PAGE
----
Faraday's and Lenz's law application

In summary, the conversation discusses a rectangular coil rotating around an axis with angular velocity, in a magnetic field. When the coil is perpendicular to the axis, the flux of B is 0. The procedure for calculating the emf and its maximum value is correct. The reason for the maximum emf occurring when the flux is 0 is because what matters is the rate of change of the flux, not its actual value.
  • #1
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Homework Statement


A rectangular coil with a and b sides can rotate around the axis AA' with angular velocity ω. It is in a magnetic field as in figure.

esercizio spira circolare.jpg


Calculate the flux of B when the coil is orthogonal to the axis AA'. Calculate the [itex]\epsilon_{max}[/itex] and express the position of the coil.

Homework Equations


[itex]\epsilon = -\frac{d}{dt} \phi_B[/itex]

The Attempt at a Solution



The flux when the coil is orthogonal to the axis AA' is 0.

[itex]\phi_B = NBabcos\theta [/itex]

[itex]\theta[/itex] is 90°, so the flux is 0.

Now I calculate the emf.
[itex]\epsilon = -\frac{d}{dt} \phi_B = NBab\omega sin(\omega t) [/itex]

The emf is max when [itex]sin(\theta)[/itex] is 1, so when [itex]\theta[/itex] is 90°.

Is it correct my procedure?
If yes, why emf is maximum when flux is 0?
 
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  • #2
cseil said:
Calculate the flux of B when the coil is orthogonal to the axis AA'.
Since the coil rotates about that axis, it is always orthogonal to it. I assume you mean when the plane of the coil is perpendicular to the surface of the drawing.

cseil said:
Is it correct my procedure?
Yes.

cseil said:
If yes, why emf is maximum when flux is 0?
What matters is not where the emf is maximum but where its rate of change is maximum.

Edit: Oops... I meant flux, not emf, of course.
 
Last edited:
  • #3
Doc Al said:
Since the coil rotates about that axis, it is always orthogonal to it. I assume you mean when the plane of the coil is perpendicular to the surface of the drawing.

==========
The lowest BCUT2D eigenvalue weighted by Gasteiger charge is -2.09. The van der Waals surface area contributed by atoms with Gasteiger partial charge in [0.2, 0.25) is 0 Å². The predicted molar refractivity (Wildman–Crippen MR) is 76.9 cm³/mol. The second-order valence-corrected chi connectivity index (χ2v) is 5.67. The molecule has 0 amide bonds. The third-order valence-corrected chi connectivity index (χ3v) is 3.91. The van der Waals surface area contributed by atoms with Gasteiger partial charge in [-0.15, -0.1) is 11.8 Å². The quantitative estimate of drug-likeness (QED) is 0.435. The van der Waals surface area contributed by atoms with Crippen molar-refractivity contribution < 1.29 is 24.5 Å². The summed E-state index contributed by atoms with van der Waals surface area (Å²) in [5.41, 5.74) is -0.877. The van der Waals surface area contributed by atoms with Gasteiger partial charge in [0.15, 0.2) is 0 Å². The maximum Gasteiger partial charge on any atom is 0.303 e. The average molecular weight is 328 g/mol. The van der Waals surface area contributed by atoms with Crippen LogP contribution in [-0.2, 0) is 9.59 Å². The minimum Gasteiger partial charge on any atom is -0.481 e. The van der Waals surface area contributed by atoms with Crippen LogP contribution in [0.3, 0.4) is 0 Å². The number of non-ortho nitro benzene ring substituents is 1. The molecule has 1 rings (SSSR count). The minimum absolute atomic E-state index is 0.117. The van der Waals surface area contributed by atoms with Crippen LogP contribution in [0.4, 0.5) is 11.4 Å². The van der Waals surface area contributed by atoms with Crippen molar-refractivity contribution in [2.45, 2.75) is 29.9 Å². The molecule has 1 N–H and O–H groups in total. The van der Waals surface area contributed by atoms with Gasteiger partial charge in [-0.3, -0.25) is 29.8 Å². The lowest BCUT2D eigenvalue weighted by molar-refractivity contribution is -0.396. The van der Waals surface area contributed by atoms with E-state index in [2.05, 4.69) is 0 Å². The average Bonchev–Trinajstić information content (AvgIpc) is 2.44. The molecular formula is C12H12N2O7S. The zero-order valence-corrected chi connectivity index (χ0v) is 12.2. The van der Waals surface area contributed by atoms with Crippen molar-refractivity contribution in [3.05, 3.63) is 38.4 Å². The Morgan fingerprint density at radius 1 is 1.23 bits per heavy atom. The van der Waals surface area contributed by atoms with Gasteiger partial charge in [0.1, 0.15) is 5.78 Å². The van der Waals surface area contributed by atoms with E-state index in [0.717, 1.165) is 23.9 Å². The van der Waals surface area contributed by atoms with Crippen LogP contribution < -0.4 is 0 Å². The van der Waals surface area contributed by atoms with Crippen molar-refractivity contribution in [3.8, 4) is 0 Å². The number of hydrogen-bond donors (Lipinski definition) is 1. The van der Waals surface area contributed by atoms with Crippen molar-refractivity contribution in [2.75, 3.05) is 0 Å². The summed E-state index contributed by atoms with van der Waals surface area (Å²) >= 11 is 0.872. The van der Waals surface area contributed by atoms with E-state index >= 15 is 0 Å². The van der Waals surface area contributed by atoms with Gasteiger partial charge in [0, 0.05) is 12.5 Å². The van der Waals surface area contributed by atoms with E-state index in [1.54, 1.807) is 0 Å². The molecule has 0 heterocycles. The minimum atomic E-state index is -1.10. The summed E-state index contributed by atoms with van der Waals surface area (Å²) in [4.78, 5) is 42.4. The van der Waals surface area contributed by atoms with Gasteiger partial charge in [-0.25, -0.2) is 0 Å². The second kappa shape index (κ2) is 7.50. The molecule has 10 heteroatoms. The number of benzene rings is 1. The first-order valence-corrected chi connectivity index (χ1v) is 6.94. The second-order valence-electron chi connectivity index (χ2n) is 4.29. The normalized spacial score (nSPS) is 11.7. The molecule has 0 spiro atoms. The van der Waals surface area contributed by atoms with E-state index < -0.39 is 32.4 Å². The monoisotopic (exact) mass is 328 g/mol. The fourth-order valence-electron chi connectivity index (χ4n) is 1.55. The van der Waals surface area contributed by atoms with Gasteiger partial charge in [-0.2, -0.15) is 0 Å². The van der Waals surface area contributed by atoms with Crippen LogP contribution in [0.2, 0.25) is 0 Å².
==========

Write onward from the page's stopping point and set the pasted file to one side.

Yes, sorry, I meant that.
Thank you!
 

1. What is Faraday's law and how is it applied?

Faraday's law states that a changing magnetic field will induce an electric current in a conductor. This principle is commonly applied in generators and transformers to convert mechanical energy into electrical energy.

2. What is Lenz's law and why is it important?

Lenz's law is an extension of Faraday's law and states that the direction of the induced current will oppose the change in magnetic flux that caused it. This law is important because it helps us understand the behavior of electromagnetic systems and allows us to predict the direction of induced currents.

3. How are Faraday's and Lenz's laws used in everyday devices?

Faraday's and Lenz's laws are used in many everyday devices, such as electric motors, generators, and transformers. These principles are also used in power plants to generate electricity and in electronic circuits to regulate voltage and current.

4. Can Faraday's and Lenz's laws be applied in reverse?

Yes, Faraday's and Lenz's laws can be applied in reverse. This is known as electromagnetic induction, where a changing electric current can induce a magnetic field. This principle is used in devices such as electromagnets and inductors.

5. How do Faraday's and Lenz's laws contribute to the development of technology?

Faraday's and Lenz's laws are fundamental principles in electromagnetism and have greatly contributed to the development of technology. They have paved the way for the invention of electric motors, generators, transformers, and many other devices that we use in our daily lives. These laws also form the basis for our understanding of electromagnetism, which has led to the development of technologies such as radio, television, and wireless communication.

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